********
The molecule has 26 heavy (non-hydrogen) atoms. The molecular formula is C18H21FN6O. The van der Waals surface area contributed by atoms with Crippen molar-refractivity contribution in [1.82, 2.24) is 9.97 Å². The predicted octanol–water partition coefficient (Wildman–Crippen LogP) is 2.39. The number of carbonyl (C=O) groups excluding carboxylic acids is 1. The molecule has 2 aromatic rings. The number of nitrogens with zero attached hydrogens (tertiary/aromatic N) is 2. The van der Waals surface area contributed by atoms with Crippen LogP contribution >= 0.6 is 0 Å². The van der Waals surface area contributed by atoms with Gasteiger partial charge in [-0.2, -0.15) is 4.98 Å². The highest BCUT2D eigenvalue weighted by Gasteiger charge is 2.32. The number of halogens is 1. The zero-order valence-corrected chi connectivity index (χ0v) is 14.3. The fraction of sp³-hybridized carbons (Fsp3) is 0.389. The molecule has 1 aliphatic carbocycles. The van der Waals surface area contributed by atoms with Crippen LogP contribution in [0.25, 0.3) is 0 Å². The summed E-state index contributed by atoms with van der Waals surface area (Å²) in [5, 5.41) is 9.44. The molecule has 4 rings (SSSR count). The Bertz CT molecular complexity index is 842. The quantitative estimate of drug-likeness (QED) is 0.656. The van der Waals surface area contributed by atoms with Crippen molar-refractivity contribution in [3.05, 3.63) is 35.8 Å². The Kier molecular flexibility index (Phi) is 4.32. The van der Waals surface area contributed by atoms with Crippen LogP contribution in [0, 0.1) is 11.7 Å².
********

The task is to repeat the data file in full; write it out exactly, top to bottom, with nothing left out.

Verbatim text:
The molecule has 26 heavy (non-hydrogen) atoms. The molecular formula is C18H21FN6O. The van der Waals surface area contributed by atoms with Crippen molar-refractivity contribution in [1.82, 2.24) is 9.97 Å². The predicted octanol–water partition coefficient (Wildman–Crippen LogP) is 2.39. The number of carbonyl (C=O) groups excluding carboxylic acids is 1. The molecule has 2 aromatic rings. The number of nitrogens with zero attached hydrogens (tertiary/aromatic N) is 2. The van der Waals surface area contributed by atoms with Crippen LogP contribution >= 0.6 is 0 Å². The van der Waals surface area contributed by atoms with Gasteiger partial charge in [-0.2, -0.15) is 4.98 Å². The highest BCUT2D eigenvalue weighted by Gasteiger charge is 2.32. The number of halogens is 1. The zero-order valence-corrected chi connectivity index (χ0v) is 14.3. The fraction of sp³-hybridized carbons (Fsp3) is 0.389. The molecule has 1 aliphatic carbocycles. The van der Waals surface area contributed by atoms with Crippen LogP contribution in [0.25, 0.3) is 0 Å². The summed E-state index contributed by atoms with van der Waals surface area (Å²) in [5, 5.41) is 9.44. The molecule has 4 rings (SSSR count). The Bertz CT molecular complexity index is 842. The quantitative estimate of drug-likeness (QED) is 0.656. The van der Waals surface area contributed by atoms with Crippen molar-refractivity contribution in [3.05, 3.63) is 35.8 Å². The Kier molecular flexibility index (Phi) is 4.32. The van der Waals surface area contributed by atoms with Crippen LogP contribution in [0, 0.1) is 11.7 Å².